I’m hearing of Catholics being cremated now, so I’m guessing that’s permitted, but what are the rules for that? Specifically, is the cremation done after the funeral mass? (Must the intact body itself be in a coffin at the funeral Mass prior to cremation?) I don’t think a husband and wife’s cremated remains can be combined together, can they? Thanks so much for your input. Sorry to sound naive.
Cremation is now allowed, however, it must be after the funeral mass so the body may be blessed prior to cremation. And, you are correct, the cremains cannot be combined together - the ashes must be treated with the utmost care and are not to be treated as property to be disposed of as one wishes, rather to be buried in a Catholic cemetery or some spot blessed by a Catholic priest.
A funeral requires a body. The Church prefers that a funeral with a body be held, and then cremation be completed. But, if this is not possible, i.e. extraordinary circumstances, then a funeral with the cremated remains is possible with permission of the Bishop.
See here for further information:
No it would not be proper to comingle remains of two or more people. And, cremated remains are to be interred. They may not be scattered or kept in a home, etc.
In addition to the above, cremation should not be done as a way of rejecting bodily resurrection. In other words one cannot be cremated with the thought that once a person dies their body is just trash to be disposed of.
The Order of Christian Funerals rite provides different prayers based on whether the funeral is in the presence of the body or the cremated remains.
I know that in Canada, the Order of Christian Funerals says that the cremated remains are to be treated differently (no sprinkling, no incense) but that changed several years ago and now the sprinkling and incense are allowed although the ritual book hasn’t yet been updated. Sadly, because the book hasn’t been updated, I’ve experienced the confusion that happens when people aren’t aware of the changes.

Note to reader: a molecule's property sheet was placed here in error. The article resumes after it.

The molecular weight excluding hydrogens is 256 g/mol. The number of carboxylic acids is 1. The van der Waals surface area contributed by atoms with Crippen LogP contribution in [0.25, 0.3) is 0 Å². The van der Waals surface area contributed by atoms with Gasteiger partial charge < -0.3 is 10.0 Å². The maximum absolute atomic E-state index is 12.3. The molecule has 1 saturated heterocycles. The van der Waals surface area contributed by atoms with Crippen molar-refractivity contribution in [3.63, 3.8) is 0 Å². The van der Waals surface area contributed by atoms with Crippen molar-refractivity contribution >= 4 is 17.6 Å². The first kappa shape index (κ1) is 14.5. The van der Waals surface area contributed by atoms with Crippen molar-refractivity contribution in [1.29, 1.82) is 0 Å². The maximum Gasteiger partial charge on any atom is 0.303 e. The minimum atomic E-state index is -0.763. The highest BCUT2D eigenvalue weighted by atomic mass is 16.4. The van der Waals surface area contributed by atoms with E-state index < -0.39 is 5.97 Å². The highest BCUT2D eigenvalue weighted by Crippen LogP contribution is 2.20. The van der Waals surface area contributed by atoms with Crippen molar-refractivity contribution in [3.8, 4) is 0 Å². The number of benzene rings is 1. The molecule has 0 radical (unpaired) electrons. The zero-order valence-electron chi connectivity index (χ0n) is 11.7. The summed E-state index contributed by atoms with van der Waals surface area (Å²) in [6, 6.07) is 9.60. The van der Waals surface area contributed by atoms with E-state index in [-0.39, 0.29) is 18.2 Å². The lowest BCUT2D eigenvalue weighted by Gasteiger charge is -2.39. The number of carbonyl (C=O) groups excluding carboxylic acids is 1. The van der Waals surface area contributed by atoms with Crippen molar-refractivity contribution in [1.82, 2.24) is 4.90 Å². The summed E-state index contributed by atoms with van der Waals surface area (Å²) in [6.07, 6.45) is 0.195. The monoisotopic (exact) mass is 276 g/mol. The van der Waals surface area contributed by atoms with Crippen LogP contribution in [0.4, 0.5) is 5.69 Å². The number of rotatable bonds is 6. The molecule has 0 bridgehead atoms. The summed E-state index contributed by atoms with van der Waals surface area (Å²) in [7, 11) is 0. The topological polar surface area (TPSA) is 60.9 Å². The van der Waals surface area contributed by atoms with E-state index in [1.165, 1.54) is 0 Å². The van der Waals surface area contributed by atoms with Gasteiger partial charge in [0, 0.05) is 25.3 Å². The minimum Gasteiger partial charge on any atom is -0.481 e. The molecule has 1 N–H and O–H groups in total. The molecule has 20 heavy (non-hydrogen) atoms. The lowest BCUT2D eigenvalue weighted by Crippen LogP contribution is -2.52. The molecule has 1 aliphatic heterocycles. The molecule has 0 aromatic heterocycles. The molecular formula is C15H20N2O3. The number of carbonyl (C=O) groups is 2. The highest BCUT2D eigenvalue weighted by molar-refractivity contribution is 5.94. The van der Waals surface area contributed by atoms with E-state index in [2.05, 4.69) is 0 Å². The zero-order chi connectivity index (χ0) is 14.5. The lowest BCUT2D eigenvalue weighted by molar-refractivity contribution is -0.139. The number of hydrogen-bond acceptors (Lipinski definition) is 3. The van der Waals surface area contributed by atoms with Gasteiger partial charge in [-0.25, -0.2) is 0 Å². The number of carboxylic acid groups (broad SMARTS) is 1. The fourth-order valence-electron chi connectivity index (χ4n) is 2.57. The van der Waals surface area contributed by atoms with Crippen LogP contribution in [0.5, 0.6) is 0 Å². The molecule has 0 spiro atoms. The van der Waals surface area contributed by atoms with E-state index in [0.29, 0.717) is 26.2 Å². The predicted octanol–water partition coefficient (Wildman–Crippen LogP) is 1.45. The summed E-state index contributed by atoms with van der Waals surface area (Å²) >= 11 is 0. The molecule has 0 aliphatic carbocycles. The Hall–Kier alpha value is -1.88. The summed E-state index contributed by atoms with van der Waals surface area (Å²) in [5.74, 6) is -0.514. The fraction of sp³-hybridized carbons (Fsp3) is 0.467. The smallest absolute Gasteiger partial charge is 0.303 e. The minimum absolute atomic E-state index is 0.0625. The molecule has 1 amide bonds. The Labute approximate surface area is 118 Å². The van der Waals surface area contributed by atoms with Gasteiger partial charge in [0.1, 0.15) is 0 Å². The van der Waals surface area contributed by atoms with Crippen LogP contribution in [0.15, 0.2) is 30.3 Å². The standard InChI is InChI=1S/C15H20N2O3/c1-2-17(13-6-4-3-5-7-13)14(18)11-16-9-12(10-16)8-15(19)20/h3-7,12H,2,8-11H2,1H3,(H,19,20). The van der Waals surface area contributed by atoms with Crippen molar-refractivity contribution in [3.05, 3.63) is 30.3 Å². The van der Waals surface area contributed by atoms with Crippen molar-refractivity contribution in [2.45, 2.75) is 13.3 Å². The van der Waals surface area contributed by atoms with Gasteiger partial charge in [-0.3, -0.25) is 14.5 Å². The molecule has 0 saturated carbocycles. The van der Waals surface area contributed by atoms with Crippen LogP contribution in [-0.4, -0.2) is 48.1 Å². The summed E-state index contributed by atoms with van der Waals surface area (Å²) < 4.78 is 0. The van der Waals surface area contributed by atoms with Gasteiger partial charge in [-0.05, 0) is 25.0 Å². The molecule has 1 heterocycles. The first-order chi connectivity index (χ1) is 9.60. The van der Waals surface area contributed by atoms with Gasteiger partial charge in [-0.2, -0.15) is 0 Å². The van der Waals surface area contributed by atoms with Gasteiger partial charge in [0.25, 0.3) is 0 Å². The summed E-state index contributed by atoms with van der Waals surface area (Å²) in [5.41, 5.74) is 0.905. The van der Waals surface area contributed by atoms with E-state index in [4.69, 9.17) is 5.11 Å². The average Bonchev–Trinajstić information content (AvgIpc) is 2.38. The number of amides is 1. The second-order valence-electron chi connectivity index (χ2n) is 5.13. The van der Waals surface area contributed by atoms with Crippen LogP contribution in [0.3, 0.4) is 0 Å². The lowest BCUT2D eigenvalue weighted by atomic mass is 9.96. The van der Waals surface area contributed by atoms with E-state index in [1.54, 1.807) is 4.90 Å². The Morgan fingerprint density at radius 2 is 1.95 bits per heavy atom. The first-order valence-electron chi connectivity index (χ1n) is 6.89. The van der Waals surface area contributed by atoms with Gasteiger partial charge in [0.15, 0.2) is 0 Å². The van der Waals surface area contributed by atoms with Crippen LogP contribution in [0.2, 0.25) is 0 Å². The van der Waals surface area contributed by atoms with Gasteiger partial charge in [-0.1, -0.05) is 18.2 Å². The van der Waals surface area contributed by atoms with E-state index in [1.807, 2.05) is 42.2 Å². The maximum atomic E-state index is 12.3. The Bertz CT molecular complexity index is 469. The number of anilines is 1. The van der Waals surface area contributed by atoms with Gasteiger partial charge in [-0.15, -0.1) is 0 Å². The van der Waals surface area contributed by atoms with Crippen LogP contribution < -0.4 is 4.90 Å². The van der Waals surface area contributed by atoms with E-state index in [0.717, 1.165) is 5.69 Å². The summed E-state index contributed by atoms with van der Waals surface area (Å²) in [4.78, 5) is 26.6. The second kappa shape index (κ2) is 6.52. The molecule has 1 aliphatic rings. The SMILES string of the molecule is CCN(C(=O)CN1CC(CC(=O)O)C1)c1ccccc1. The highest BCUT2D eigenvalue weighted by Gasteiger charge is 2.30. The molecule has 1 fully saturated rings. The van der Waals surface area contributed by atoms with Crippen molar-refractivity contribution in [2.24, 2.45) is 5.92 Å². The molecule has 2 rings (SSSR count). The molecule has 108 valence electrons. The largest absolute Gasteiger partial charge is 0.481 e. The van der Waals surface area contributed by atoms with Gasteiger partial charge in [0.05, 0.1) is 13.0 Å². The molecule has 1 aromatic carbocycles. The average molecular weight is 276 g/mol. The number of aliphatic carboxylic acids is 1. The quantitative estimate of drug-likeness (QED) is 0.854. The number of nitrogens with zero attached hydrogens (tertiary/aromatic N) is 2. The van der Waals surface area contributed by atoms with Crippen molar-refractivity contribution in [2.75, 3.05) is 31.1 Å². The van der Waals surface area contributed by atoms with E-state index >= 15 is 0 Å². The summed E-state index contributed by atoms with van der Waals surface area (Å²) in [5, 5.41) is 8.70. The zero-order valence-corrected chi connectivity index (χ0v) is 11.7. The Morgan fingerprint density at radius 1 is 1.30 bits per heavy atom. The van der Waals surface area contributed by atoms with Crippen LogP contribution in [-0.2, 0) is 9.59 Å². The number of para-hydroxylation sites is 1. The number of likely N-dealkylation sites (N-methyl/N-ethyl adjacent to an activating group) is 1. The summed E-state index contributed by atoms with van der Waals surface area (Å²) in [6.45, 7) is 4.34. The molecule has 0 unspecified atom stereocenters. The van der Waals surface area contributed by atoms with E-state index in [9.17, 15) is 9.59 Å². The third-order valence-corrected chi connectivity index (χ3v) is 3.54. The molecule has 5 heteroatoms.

Here’s an item from the CCCB on the topic of cremation.
Thanks so much to all of you for the info. I truly appreciate it. I am in the US, so I’m not sure if the requirements might be different here. God’s blessings to everyone for the assistance.
I’m not sure the above answers are true. I attended a catholic funeral a few weeks ago. The person had been previously cremated and there was no body there. We went from Mass directly to the cemetary so I know it had to have been cremated before the Mass.
[quote="AnneTeresa, post:7, topic:310662"]
I'm not sure the above answers are true. I attended a catholic funeral a few weeks ago. The person had been previously cremated and there was no body there. We went from Mass directly to the cemetary so I know it had to have been cremated before the Mass.
Was this in the USA? Thanks.
Several years ago a relative of mine died in a wilderness area and wasn’t found for several days. This, plus the fact that he was 2,000 miles from home and the cost of shipping his remains was cost prohibitive, led his parents to have him cremated. The urn containing his ashes sat on a stand in the sanctuary during his funeral mass.
I guess this qualified as an “extraordinary circumstance” as mentioned by 1ke in her post above.